Materials and Methods Top


The study is a single-blind, randomized prospective study of the effects of tamsulosin and finasteride monotherapy or their combination on the International Prostate Symptom Score (IPSS), urine flow rates, and prostate volume. Ethical approval was obtained from the ethics committee of the hospital and written informed consent was obtained from each patient

The patients were randomized into three groups by simple random sampling. Group A (tamsulosin monotherapy), Group B (finasteride monotherapy), and Group C (combination therapy of tamsulosin and finasteride). The patients were blinded to the specific group they were in. Group A had tamsulosin 0.4 mg daily; Group B had 5 mg of finasteride daily while the combination group had both drugs. Patients on any of the drugs before this time were given a washout period of 2 weeks. The IPSS and maximum urine flow rate (Qmax) were assessed before commencement of therapy and after 3 and 6 months of therapy. The primary endpoint of the study is statistically significant improvement in IPSS, maximum urine flow rate, and reduction in prostate volume at the end of 6 months. A patient is deemed to have met a surrogate endpoint in the study if he develops acute urinary retention or withdraws from the study before the complete duration of the study. The Qmax was determined using a rotating-disc uroflowmetry by Urodyn by Mediwatchref-U2A1002-UK. The prostate volume was assessed using transabdominal ultrasound technique at the beginning, 3 months and 6 months of the study using a 3.5 MHz convex probe of Belson 200 machine by a single sonologist. The sonologist was blinded to the specific group of the patient. The prostate was measured in three dimensions (length, breadth, and height) and this is multiplied together using the prolate ellipsoid formula for volume multiplying with a factor of 0.52.

The sample size was calculated using the following formula:[6]



σ = Standard deviation = 36

α = 5% level of significance = 0.05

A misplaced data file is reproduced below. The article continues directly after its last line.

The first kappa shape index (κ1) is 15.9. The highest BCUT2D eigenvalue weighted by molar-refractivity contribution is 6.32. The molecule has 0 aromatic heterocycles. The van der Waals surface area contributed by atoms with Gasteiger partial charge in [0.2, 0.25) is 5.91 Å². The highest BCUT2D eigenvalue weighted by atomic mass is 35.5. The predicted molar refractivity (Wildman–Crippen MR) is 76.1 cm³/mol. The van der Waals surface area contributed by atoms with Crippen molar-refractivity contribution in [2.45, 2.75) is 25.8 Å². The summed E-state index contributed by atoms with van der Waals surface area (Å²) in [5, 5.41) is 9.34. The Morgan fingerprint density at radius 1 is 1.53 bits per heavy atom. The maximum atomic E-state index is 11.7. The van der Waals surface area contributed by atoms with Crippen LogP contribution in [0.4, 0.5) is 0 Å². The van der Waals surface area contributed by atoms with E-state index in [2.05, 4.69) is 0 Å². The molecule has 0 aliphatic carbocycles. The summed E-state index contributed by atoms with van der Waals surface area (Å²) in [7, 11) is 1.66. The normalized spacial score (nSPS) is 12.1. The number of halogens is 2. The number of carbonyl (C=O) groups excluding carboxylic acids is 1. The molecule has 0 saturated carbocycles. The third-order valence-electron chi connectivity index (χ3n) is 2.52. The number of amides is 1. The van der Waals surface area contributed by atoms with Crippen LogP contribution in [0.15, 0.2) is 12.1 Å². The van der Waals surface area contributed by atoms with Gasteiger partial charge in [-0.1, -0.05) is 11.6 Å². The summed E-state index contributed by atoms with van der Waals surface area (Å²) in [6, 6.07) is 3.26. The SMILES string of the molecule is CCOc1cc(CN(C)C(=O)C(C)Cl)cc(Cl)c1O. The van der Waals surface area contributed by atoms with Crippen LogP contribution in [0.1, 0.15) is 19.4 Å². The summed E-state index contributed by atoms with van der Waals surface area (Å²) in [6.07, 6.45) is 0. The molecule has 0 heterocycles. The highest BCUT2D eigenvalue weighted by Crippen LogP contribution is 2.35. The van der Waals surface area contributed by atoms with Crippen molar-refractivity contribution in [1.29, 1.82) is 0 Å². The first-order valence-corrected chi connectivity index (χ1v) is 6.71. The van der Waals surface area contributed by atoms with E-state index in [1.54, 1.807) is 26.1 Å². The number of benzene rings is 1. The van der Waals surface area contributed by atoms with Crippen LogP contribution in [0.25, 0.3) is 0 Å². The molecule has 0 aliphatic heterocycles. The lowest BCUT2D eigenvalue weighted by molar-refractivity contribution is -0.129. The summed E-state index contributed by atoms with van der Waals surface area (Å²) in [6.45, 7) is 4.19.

1−β = Power at 90%

d = difference observed in prostate volume [7] of groups = 41

When α = 0.05, β =0.10 then (z1−α/2 + z1−β)2 = 10.51

Sample size was 16 by calculation but increased to 30 per group and 90 patients in all to account for attrition.

Statistical analysis was done with the aid of SPSS 20 (IBM corporation, Armonk, NewYork, United states of America). The IPSS score, prostate volume, postvoid residual (PVR) urine volume, and peak flow rate were computed and presented in table and graphical format. The categorical data were cross-tabulated and Chi-square determined for significance. For numeric data, descriptive statistics were analyzed and thereafter analysis of variance done to determine significant difference in the mean between the different groups. Student's t-test was done to determine significant difference within each group at completion of the study. A P < 0.05 was considered statistically significant.

Inclusion criteria

All men with diagnosis of clinical BPH who gave informed consent were included in the study. Clinical BPH was defined by the presence of lower urinary tract symptoms (LUTS) in a patient with an enlarged prostate detected by digital rectal examination (DRE) and imaging studies.

Exclusion criteria included patients with known allergy or contraindication to any of the drugs and the following: Patients with supine blood pressure <90/70 mmHg, histologically confirmed prostate cancer, men with suspicion of prostate cancer by DRE findings, ultrasound findings, or very high prostate-specific antigen (above 10 ng/ml) with negative biopsy. Others include men with prior prostate or bladder surgeries, history of chronic prostatitis, or two or more episodes of acute urinary retention requiring catheterization within a year of the study